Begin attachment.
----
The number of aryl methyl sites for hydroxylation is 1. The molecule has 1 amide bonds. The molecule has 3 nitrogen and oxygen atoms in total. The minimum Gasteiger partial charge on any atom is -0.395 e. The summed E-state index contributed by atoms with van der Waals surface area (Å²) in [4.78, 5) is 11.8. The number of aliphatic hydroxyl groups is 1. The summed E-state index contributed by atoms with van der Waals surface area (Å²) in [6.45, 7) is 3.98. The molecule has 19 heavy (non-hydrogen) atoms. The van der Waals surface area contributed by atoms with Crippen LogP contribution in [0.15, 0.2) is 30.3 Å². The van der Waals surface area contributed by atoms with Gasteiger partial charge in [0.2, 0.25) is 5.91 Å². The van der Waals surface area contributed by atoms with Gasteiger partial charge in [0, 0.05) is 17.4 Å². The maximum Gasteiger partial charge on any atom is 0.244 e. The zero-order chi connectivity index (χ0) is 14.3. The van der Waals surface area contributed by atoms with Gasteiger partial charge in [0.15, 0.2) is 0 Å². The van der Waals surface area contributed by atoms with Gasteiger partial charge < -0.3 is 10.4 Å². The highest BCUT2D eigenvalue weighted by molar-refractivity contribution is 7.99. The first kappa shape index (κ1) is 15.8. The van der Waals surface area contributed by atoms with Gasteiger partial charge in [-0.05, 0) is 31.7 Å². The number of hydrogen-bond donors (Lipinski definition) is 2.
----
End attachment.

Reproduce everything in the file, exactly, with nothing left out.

The number of aryl methyl sites for hydroxylation is 1. The molecule has 1 amide bonds. The molecule has 3 nitrogen and oxygen atoms in total. The minimum Gasteiger partial charge on any atom is -0.395 e. The summed E-state index contributed by atoms with van der Waals surface area (Å²) in [4.78, 5) is 11.8. The number of aliphatic hydroxyl groups is 1. The summed E-state index contributed by atoms with van der Waals surface area (Å²) in [6.45, 7) is 3.98. The molecule has 19 heavy (non-hydrogen) atoms. The van der Waals surface area contributed by atoms with Crippen LogP contribution in [0.15, 0.2) is 30.3 Å². The van der Waals surface area contributed by atoms with Gasteiger partial charge in [0.2, 0.25) is 5.91 Å². The van der Waals surface area contributed by atoms with Gasteiger partial charge in [0, 0.05) is 17.4 Å². The maximum Gasteiger partial charge on any atom is 0.244 e. The zero-order chi connectivity index (χ0) is 14.3. The van der Waals surface area contributed by atoms with Gasteiger partial charge in [0.15, 0.2) is 0 Å². The van der Waals surface area contributed by atoms with Gasteiger partial charge < -0.3 is 10.4 Å². The highest BCUT2D eigenvalue weighted by molar-refractivity contribution is 7.99. The first kappa shape index (κ1) is 15.8. The van der Waals surface area contributed by atoms with Gasteiger partial charge in [-0.05, 0) is 31.7 Å². The number of hydrogen-bond donors (Lipinski definition) is 2.